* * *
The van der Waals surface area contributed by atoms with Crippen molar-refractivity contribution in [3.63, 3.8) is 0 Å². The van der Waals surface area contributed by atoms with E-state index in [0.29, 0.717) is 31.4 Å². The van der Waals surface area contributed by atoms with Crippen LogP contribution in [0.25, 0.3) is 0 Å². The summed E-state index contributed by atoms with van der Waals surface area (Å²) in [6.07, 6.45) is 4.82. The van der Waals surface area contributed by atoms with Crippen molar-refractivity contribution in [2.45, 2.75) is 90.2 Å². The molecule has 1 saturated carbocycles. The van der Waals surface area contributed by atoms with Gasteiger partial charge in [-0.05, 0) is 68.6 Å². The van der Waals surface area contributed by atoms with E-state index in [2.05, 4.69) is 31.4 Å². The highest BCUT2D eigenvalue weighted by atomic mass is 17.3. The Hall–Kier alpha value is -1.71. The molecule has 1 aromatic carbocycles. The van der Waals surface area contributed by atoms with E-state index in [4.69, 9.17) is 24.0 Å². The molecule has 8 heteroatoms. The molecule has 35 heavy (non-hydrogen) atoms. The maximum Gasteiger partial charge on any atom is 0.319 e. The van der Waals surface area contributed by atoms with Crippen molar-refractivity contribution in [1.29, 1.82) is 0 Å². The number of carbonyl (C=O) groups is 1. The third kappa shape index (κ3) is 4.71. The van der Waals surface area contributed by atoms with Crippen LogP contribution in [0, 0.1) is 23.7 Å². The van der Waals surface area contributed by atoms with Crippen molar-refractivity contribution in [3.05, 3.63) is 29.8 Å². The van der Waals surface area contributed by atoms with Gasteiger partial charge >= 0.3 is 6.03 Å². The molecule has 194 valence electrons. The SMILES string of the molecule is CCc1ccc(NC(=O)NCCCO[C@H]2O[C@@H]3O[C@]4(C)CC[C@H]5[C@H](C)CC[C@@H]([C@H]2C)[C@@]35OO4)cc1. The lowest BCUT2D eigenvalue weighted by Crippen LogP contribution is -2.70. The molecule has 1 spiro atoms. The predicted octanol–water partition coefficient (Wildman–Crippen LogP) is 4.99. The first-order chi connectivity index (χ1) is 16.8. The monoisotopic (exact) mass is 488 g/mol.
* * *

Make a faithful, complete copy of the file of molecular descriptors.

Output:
The van der Waals surface area contributed by atoms with Crippen molar-refractivity contribution in [3.63, 3.8) is 0 Å². The van der Waals surface area contributed by atoms with E-state index in [0.29, 0.717) is 31.4 Å². The van der Waals surface area contributed by atoms with Crippen LogP contribution in [0.25, 0.3) is 0 Å². The summed E-state index contributed by atoms with van der Waals surface area (Å²) in [6.07, 6.45) is 4.82. The van der Waals surface area contributed by atoms with Crippen molar-refractivity contribution in [2.45, 2.75) is 90.2 Å². The molecule has 1 saturated carbocycles. The van der Waals surface area contributed by atoms with Gasteiger partial charge in [-0.05, 0) is 68.6 Å². The van der Waals surface area contributed by atoms with E-state index in [2.05, 4.69) is 31.4 Å². The highest BCUT2D eigenvalue weighted by atomic mass is 17.3. The Hall–Kier alpha value is -1.71. The molecule has 1 aromatic carbocycles. The van der Waals surface area contributed by atoms with E-state index in [4.69, 9.17) is 24.0 Å². The molecule has 8 heteroatoms. The molecule has 35 heavy (non-hydrogen) atoms. The maximum Gasteiger partial charge on any atom is 0.319 e. The van der Waals surface area contributed by atoms with Crippen molar-refractivity contribution in [1.29, 1.82) is 0 Å². The number of carbonyl (C=O) groups is 1. The third kappa shape index (κ3) is 4.71. The van der Waals surface area contributed by atoms with Crippen LogP contribution in [0, 0.1) is 23.7 Å². The van der Waals surface area contributed by atoms with Crippen molar-refractivity contribution in [3.05, 3.63) is 29.8 Å². The van der Waals surface area contributed by atoms with Gasteiger partial charge >= 0.3 is 6.03 Å². The molecule has 194 valence electrons. The SMILES string of the molecule is CCc1ccc(NC(=O)NCCCO[C@H]2O[C@@H]3O[C@]4(C)CC[C@H]5[C@H](C)CC[C@@H]([C@H]2C)[C@@]35OO4)cc1. The lowest BCUT2D eigenvalue weighted by Crippen LogP contribution is -2.70. The molecule has 1 spiro atoms. The predicted octanol–water partition coefficient (Wildman–Crippen LogP) is 4.99. The first-order chi connectivity index (χ1) is 16.8. The monoisotopic (exact) mass is 488 g/mol.